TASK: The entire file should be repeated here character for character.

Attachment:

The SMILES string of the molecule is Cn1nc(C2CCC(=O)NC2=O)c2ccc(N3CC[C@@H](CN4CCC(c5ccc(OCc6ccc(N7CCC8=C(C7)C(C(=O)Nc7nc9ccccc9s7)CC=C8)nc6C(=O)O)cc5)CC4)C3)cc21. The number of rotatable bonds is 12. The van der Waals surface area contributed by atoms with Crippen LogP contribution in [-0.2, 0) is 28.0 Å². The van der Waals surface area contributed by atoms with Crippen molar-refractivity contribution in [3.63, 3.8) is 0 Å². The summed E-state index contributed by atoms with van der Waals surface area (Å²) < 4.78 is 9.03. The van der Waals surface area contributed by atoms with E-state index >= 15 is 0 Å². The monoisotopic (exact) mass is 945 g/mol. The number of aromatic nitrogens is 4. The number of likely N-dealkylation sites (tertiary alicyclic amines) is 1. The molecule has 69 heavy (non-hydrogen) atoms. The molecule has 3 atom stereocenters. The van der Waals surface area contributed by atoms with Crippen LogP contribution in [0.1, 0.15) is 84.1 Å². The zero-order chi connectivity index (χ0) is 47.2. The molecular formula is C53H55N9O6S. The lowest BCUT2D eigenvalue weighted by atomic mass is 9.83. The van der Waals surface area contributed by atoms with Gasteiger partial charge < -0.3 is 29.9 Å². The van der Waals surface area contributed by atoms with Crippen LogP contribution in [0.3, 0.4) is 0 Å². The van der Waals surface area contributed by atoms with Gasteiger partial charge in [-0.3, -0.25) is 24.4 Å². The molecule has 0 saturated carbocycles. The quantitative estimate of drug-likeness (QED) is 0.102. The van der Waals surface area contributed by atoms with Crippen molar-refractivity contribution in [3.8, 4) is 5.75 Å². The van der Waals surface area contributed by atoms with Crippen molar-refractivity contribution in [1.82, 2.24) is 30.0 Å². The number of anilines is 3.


The SMILES string of the molecule is Cn1nc(C2CCC(=O)NC2=O)c2ccc(N3CC[C@@H](CN4CCC(c5ccc(OCc6ccc(N7CCC8=C(C7)C(C(=O)Nc7nc9ccccc9s7)CC=C8)nc6C(=O)O)cc5)CC4)C3)cc21. The number of rotatable bonds is 12. The van der Waals surface area contributed by atoms with Crippen LogP contribution in [-0.2, 0) is 28.0 Å². The van der Waals surface area contributed by atoms with Crippen molar-refractivity contribution in [3.63, 3.8) is 0 Å². The summed E-state index contributed by atoms with van der Waals surface area (Å²) < 4.78 is 9.03. The van der Waals surface area contributed by atoms with E-state index >= 15 is 0 Å². The monoisotopic (exact) mass is 945 g/mol. The number of aromatic nitrogens is 4. The number of likely N-dealkylation sites (tertiary alicyclic amines) is 1. The molecule has 69 heavy (non-hydrogen) atoms. The molecule has 3 atom stereocenters. The van der Waals surface area contributed by atoms with Crippen LogP contribution in [0.1, 0.15) is 84.1 Å². The zero-order chi connectivity index (χ0) is 47.2. The molecular formula is C53H55N9O6S. The lowest BCUT2D eigenvalue weighted by atomic mass is 9.83. The van der Waals surface area contributed by atoms with Gasteiger partial charge < -0.3 is 29.9 Å². The van der Waals surface area contributed by atoms with Crippen LogP contribution in [0.3, 0.4) is 0 Å². The van der Waals surface area contributed by atoms with Gasteiger partial charge in [-0.3, -0.25) is 24.4 Å². The molecule has 0 saturated carbocycles. The quantitative estimate of drug-likeness (QED) is 0.102. The van der Waals surface area contributed by atoms with Crippen molar-refractivity contribution in [3.8, 4) is 5.75 Å². The van der Waals surface area contributed by atoms with Crippen molar-refractivity contribution in [1.82, 2.24) is 30.0 Å². The number of anilines is 3.